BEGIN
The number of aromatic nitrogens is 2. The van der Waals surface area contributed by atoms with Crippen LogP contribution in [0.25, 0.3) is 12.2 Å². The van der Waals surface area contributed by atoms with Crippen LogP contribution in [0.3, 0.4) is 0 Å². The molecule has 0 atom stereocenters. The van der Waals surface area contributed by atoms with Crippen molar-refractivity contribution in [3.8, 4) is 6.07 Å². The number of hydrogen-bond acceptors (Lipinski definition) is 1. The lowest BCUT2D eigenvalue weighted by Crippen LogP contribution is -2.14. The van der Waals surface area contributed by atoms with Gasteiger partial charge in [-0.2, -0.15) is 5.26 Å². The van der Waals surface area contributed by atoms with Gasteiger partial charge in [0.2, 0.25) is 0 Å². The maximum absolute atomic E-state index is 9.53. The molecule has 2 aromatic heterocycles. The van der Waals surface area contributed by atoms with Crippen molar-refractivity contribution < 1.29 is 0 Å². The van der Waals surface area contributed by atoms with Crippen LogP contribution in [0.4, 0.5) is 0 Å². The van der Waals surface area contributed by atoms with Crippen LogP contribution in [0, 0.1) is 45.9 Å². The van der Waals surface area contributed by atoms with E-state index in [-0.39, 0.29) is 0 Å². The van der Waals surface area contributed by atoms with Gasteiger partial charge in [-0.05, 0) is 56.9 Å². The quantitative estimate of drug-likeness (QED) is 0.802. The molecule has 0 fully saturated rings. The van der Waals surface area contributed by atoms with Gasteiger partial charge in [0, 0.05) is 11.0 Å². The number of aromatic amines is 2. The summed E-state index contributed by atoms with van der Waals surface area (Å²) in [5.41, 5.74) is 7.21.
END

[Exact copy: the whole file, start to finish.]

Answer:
The number of aromatic nitrogens is 2. The van der Waals surface area contributed by atoms with Crippen LogP contribution in [0.25, 0.3) is 12.2 Å². The van der Waals surface area contributed by atoms with Crippen LogP contribution in [0.3, 0.4) is 0 Å². The molecule has 0 atom stereocenters. The van der Waals surface area contributed by atoms with Crippen molar-refractivity contribution in [3.8, 4) is 6.07 Å². The number of hydrogen-bond acceptors (Lipinski definition) is 1. The lowest BCUT2D eigenvalue weighted by Crippen LogP contribution is -2.14. The van der Waals surface area contributed by atoms with Gasteiger partial charge in [-0.2, -0.15) is 5.26 Å². The van der Waals surface area contributed by atoms with Gasteiger partial charge in [0.2, 0.25) is 0 Å². The maximum absolute atomic E-state index is 9.53. The molecule has 2 aromatic heterocycles. The van der Waals surface area contributed by atoms with Crippen molar-refractivity contribution < 1.29 is 0 Å². The van der Waals surface area contributed by atoms with Crippen LogP contribution in [0.4, 0.5) is 0 Å². The van der Waals surface area contributed by atoms with Crippen LogP contribution in [0, 0.1) is 45.9 Å². The van der Waals surface area contributed by atoms with E-state index in [-0.39, 0.29) is 0 Å². The van der Waals surface area contributed by atoms with Gasteiger partial charge in [-0.05, 0) is 56.9 Å². The quantitative estimate of drug-likeness (QED) is 0.802. The molecule has 0 fully saturated rings. The van der Waals surface area contributed by atoms with Gasteiger partial charge in [0, 0.05) is 11.0 Å². The number of aromatic amines is 2. The summed E-state index contributed by atoms with van der Waals surface area (Å²) in [5.41, 5.74) is 7.21.